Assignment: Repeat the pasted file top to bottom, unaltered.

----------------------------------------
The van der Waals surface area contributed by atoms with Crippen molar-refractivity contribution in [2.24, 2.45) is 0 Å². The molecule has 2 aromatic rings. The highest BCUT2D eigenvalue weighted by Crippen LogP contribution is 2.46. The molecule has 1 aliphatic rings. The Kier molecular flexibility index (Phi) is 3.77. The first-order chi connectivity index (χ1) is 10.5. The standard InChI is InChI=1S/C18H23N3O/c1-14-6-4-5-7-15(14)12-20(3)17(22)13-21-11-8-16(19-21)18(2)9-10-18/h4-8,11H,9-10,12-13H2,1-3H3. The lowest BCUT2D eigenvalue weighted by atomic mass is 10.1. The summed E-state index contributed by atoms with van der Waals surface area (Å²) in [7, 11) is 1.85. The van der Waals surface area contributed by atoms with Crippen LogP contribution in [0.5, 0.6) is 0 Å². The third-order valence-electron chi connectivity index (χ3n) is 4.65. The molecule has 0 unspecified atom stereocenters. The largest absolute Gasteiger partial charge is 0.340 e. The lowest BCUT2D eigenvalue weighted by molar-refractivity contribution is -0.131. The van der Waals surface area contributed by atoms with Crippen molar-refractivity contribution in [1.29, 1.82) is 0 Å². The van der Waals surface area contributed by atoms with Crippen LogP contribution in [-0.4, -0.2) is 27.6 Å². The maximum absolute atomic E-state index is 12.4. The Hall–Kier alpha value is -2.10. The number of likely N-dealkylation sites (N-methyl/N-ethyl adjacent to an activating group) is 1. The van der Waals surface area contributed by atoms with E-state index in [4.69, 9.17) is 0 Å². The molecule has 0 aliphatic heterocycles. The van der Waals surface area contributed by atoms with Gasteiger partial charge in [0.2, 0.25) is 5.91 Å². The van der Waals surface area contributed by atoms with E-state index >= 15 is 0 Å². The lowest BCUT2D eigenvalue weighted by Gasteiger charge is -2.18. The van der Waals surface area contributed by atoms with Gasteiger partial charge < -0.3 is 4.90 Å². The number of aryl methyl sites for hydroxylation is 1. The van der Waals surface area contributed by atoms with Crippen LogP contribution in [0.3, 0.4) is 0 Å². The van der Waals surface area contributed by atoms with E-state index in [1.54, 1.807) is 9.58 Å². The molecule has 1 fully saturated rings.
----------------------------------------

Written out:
The van der Waals surface area contributed by atoms with Crippen molar-refractivity contribution in [2.24, 2.45) is 0 Å². The molecule has 2 aromatic rings. The highest BCUT2D eigenvalue weighted by Crippen LogP contribution is 2.46. The molecule has 1 aliphatic rings. The Kier molecular flexibility index (Phi) is 3.77. The first-order chi connectivity index (χ1) is 10.5. The standard InChI is InChI=1S/C18H23N3O/c1-14-6-4-5-7-15(14)12-20(3)17(22)13-21-11-8-16(19-21)18(2)9-10-18/h4-8,11H,9-10,12-13H2,1-3H3. The lowest BCUT2D eigenvalue weighted by atomic mass is 10.1. The summed E-state index contributed by atoms with van der Waals surface area (Å²) in [7, 11) is 1.85. The van der Waals surface area contributed by atoms with Crippen LogP contribution in [0.5, 0.6) is 0 Å². The third-order valence-electron chi connectivity index (χ3n) is 4.65. The molecule has 0 unspecified atom stereocenters. The largest absolute Gasteiger partial charge is 0.340 e. The lowest BCUT2D eigenvalue weighted by molar-refractivity contribution is -0.131. The van der Waals surface area contributed by atoms with Crippen molar-refractivity contribution in [1.29, 1.82) is 0 Å². The van der Waals surface area contributed by atoms with Crippen LogP contribution in [-0.4, -0.2) is 27.6 Å². The maximum absolute atomic E-state index is 12.4. The Hall–Kier alpha value is -2.10. The number of likely N-dealkylation sites (N-methyl/N-ethyl adjacent to an activating group) is 1. The van der Waals surface area contributed by atoms with E-state index in [4.69, 9.17) is 0 Å². The molecule has 0 aliphatic heterocycles. The van der Waals surface area contributed by atoms with Gasteiger partial charge in [0.2, 0.25) is 5.91 Å². The van der Waals surface area contributed by atoms with E-state index >= 15 is 0 Å². The lowest BCUT2D eigenvalue weighted by Gasteiger charge is -2.18. The van der Waals surface area contributed by atoms with Gasteiger partial charge < -0.3 is 4.90 Å². The number of aryl methyl sites for hydroxylation is 1. The van der Waals surface area contributed by atoms with Crippen LogP contribution in [0.3, 0.4) is 0 Å². The van der Waals surface area contributed by atoms with E-state index in [1.54, 1.807) is 9.58 Å². The molecule has 1 fully saturated rings.